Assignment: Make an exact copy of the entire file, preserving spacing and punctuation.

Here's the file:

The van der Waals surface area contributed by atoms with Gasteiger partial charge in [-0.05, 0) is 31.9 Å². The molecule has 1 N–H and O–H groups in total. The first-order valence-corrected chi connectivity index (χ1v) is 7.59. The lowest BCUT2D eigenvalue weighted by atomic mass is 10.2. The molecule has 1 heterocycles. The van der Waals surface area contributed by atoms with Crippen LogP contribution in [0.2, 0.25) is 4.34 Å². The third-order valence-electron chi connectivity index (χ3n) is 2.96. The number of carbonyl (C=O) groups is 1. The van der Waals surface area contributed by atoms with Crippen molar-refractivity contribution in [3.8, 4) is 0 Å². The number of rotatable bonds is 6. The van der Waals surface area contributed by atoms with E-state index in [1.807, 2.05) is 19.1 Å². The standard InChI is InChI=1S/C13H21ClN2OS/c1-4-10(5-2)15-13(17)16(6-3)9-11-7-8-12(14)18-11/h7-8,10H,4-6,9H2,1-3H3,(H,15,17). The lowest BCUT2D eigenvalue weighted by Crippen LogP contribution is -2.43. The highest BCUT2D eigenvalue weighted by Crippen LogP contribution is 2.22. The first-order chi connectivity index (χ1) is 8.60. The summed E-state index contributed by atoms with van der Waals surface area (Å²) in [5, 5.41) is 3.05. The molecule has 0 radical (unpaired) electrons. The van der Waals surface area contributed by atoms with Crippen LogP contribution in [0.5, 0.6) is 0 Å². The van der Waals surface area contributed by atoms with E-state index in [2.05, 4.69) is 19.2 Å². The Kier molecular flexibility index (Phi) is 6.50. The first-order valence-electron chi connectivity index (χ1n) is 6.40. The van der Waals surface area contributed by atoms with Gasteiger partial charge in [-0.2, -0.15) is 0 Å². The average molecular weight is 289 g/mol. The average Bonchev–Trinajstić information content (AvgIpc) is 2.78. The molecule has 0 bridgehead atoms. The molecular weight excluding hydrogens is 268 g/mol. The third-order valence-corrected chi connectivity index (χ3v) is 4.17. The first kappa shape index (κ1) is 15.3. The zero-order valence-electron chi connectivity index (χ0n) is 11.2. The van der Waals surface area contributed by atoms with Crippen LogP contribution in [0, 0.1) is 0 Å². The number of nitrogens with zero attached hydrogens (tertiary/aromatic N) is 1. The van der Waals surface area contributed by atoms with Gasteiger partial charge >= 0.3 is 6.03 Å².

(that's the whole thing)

The van der Waals surface area contributed by atoms with Gasteiger partial charge in [-0.05, 0) is 31.9 Å². The molecule has 1 N–H and O–H groups in total. The first-order valence-corrected chi connectivity index (χ1v) is 7.59. The lowest BCUT2D eigenvalue weighted by atomic mass is 10.2. The molecule has 1 heterocycles. The van der Waals surface area contributed by atoms with Crippen LogP contribution in [0.2, 0.25) is 4.34 Å². The third-order valence-electron chi connectivity index (χ3n) is 2.96. The number of carbonyl (C=O) groups is 1. The van der Waals surface area contributed by atoms with Crippen molar-refractivity contribution in [3.8, 4) is 0 Å². The number of rotatable bonds is 6. The van der Waals surface area contributed by atoms with E-state index in [1.807, 2.05) is 19.1 Å². The standard InChI is InChI=1S/C13H21ClN2OS/c1-4-10(5-2)15-13(17)16(6-3)9-11-7-8-12(14)18-11/h7-8,10H,4-6,9H2,1-3H3,(H,15,17). The lowest BCUT2D eigenvalue weighted by Crippen LogP contribution is -2.43. The highest BCUT2D eigenvalue weighted by Crippen LogP contribution is 2.22. The first-order chi connectivity index (χ1) is 8.60. The summed E-state index contributed by atoms with van der Waals surface area (Å²) in [5, 5.41) is 3.05. The molecule has 0 radical (unpaired) electrons. The van der Waals surface area contributed by atoms with Crippen LogP contribution in [0.5, 0.6) is 0 Å². The van der Waals surface area contributed by atoms with E-state index in [2.05, 4.69) is 19.2 Å². The Kier molecular flexibility index (Phi) is 6.50. The first-order valence-electron chi connectivity index (χ1n) is 6.40. The van der Waals surface area contributed by atoms with Gasteiger partial charge in [-0.2, -0.15) is 0 Å². The average molecular weight is 289 g/mol. The average Bonchev–Trinajstić information content (AvgIpc) is 2.78. The molecule has 0 bridgehead atoms. The molecular weight excluding hydrogens is 268 g/mol. The third-order valence-corrected chi connectivity index (χ3v) is 4.17. The first kappa shape index (κ1) is 15.3. The zero-order valence-electron chi connectivity index (χ0n) is 11.2. The van der Waals surface area contributed by atoms with Crippen LogP contribution in [0, 0.1) is 0 Å². The number of nitrogens with zero attached hydrogens (tertiary/aromatic N) is 1. The van der Waals surface area contributed by atoms with Gasteiger partial charge >= 0.3 is 6.03 Å².